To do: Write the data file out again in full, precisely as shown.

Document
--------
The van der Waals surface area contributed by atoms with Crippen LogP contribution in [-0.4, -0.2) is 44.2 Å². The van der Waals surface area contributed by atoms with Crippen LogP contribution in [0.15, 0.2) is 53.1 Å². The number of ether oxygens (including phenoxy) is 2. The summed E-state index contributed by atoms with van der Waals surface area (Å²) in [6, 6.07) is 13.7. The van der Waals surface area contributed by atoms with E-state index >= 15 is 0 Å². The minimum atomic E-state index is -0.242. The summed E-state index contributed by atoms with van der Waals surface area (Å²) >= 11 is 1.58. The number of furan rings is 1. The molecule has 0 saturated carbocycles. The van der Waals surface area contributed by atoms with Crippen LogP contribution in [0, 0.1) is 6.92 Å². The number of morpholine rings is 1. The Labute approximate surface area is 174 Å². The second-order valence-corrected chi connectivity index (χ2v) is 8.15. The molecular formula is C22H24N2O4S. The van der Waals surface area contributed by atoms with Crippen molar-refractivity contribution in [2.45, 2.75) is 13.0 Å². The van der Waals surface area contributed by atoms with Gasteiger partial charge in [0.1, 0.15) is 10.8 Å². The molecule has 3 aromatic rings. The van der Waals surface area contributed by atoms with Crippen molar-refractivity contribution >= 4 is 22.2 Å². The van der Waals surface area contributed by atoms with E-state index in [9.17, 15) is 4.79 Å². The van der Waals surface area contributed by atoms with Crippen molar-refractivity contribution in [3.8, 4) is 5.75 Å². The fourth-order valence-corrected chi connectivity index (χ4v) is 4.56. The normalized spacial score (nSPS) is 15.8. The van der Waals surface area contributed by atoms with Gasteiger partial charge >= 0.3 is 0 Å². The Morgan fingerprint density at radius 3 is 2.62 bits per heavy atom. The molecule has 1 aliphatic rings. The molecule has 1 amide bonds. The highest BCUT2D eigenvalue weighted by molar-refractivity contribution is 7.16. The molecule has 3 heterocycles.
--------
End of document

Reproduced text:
The van der Waals surface area contributed by atoms with Crippen LogP contribution in [-0.4, -0.2) is 44.2 Å². The van der Waals surface area contributed by atoms with Crippen LogP contribution in [0.15, 0.2) is 53.1 Å². The number of ether oxygens (including phenoxy) is 2. The summed E-state index contributed by atoms with van der Waals surface area (Å²) in [6, 6.07) is 13.7. The van der Waals surface area contributed by atoms with E-state index >= 15 is 0 Å². The minimum atomic E-state index is -0.242. The summed E-state index contributed by atoms with van der Waals surface area (Å²) >= 11 is 1.58. The number of furan rings is 1. The molecule has 0 saturated carbocycles. The van der Waals surface area contributed by atoms with Crippen LogP contribution in [0, 0.1) is 6.92 Å². The number of morpholine rings is 1. The Labute approximate surface area is 174 Å². The second-order valence-corrected chi connectivity index (χ2v) is 8.15. The molecular formula is C22H24N2O4S. The van der Waals surface area contributed by atoms with Crippen molar-refractivity contribution in [2.45, 2.75) is 13.0 Å². The van der Waals surface area contributed by atoms with Gasteiger partial charge in [0.1, 0.15) is 10.8 Å². The molecule has 3 aromatic rings. The van der Waals surface area contributed by atoms with Crippen molar-refractivity contribution >= 4 is 22.2 Å². The van der Waals surface area contributed by atoms with E-state index in [9.17, 15) is 4.79 Å². The van der Waals surface area contributed by atoms with Crippen molar-refractivity contribution in [3.8, 4) is 5.75 Å². The fourth-order valence-corrected chi connectivity index (χ4v) is 4.56. The normalized spacial score (nSPS) is 15.8. The van der Waals surface area contributed by atoms with Gasteiger partial charge >= 0.3 is 0 Å². The Morgan fingerprint density at radius 3 is 2.62 bits per heavy atom. The molecule has 1 aliphatic rings. The molecule has 1 amide bonds. The highest BCUT2D eigenvalue weighted by molar-refractivity contribution is 7.16. The molecule has 3 heterocycles.